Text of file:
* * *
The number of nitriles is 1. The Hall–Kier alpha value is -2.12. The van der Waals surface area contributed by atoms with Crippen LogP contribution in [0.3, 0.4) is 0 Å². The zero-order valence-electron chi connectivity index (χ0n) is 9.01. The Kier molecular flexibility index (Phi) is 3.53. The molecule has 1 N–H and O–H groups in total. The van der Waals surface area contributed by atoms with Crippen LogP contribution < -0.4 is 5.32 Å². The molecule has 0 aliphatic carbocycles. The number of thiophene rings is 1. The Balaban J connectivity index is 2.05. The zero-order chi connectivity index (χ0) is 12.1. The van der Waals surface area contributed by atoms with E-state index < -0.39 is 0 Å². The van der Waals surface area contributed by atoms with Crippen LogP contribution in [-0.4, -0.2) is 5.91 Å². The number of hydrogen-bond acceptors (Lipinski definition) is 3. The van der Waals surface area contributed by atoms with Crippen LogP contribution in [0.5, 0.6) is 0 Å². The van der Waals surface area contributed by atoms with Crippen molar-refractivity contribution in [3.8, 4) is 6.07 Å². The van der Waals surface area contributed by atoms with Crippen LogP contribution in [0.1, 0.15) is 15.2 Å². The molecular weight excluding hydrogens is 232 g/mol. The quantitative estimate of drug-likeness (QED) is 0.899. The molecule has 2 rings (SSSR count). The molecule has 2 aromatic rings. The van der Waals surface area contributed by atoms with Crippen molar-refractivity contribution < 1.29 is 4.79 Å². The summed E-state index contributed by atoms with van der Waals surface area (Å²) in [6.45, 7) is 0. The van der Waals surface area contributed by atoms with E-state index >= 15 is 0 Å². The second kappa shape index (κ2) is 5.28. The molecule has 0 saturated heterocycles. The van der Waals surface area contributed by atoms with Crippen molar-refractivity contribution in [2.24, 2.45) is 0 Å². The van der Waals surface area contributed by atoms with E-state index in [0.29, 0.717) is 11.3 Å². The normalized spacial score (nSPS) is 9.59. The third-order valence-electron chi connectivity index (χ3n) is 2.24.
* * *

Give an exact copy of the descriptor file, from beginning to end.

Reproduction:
The number of nitriles is 1. The Hall–Kier alpha value is -2.12. The van der Waals surface area contributed by atoms with Crippen LogP contribution in [0.3, 0.4) is 0 Å². The zero-order valence-electron chi connectivity index (χ0n) is 9.01. The Kier molecular flexibility index (Phi) is 3.53. The molecule has 1 N–H and O–H groups in total. The van der Waals surface area contributed by atoms with Crippen LogP contribution < -0.4 is 5.32 Å². The molecule has 0 aliphatic carbocycles. The number of thiophene rings is 1. The Balaban J connectivity index is 2.05. The zero-order chi connectivity index (χ0) is 12.1. The van der Waals surface area contributed by atoms with E-state index < -0.39 is 0 Å². The van der Waals surface area contributed by atoms with Crippen LogP contribution in [-0.4, -0.2) is 5.91 Å². The number of hydrogen-bond acceptors (Lipinski definition) is 3. The van der Waals surface area contributed by atoms with Crippen LogP contribution in [0.5, 0.6) is 0 Å². The van der Waals surface area contributed by atoms with Crippen molar-refractivity contribution in [3.8, 4) is 6.07 Å². The van der Waals surface area contributed by atoms with Crippen LogP contribution in [0.1, 0.15) is 15.2 Å². The molecular weight excluding hydrogens is 232 g/mol. The quantitative estimate of drug-likeness (QED) is 0.899. The molecule has 2 rings (SSSR count). The molecule has 2 aromatic rings. The van der Waals surface area contributed by atoms with Crippen molar-refractivity contribution < 1.29 is 4.79 Å². The summed E-state index contributed by atoms with van der Waals surface area (Å²) in [6.45, 7) is 0. The van der Waals surface area contributed by atoms with E-state index >= 15 is 0 Å². The second kappa shape index (κ2) is 5.28. The molecule has 0 saturated heterocycles. The van der Waals surface area contributed by atoms with Crippen molar-refractivity contribution in [2.24, 2.45) is 0 Å². The van der Waals surface area contributed by atoms with E-state index in [0.29, 0.717) is 11.3 Å². The normalized spacial score (nSPS) is 9.59. The third-order valence-electron chi connectivity index (χ3n) is 2.24.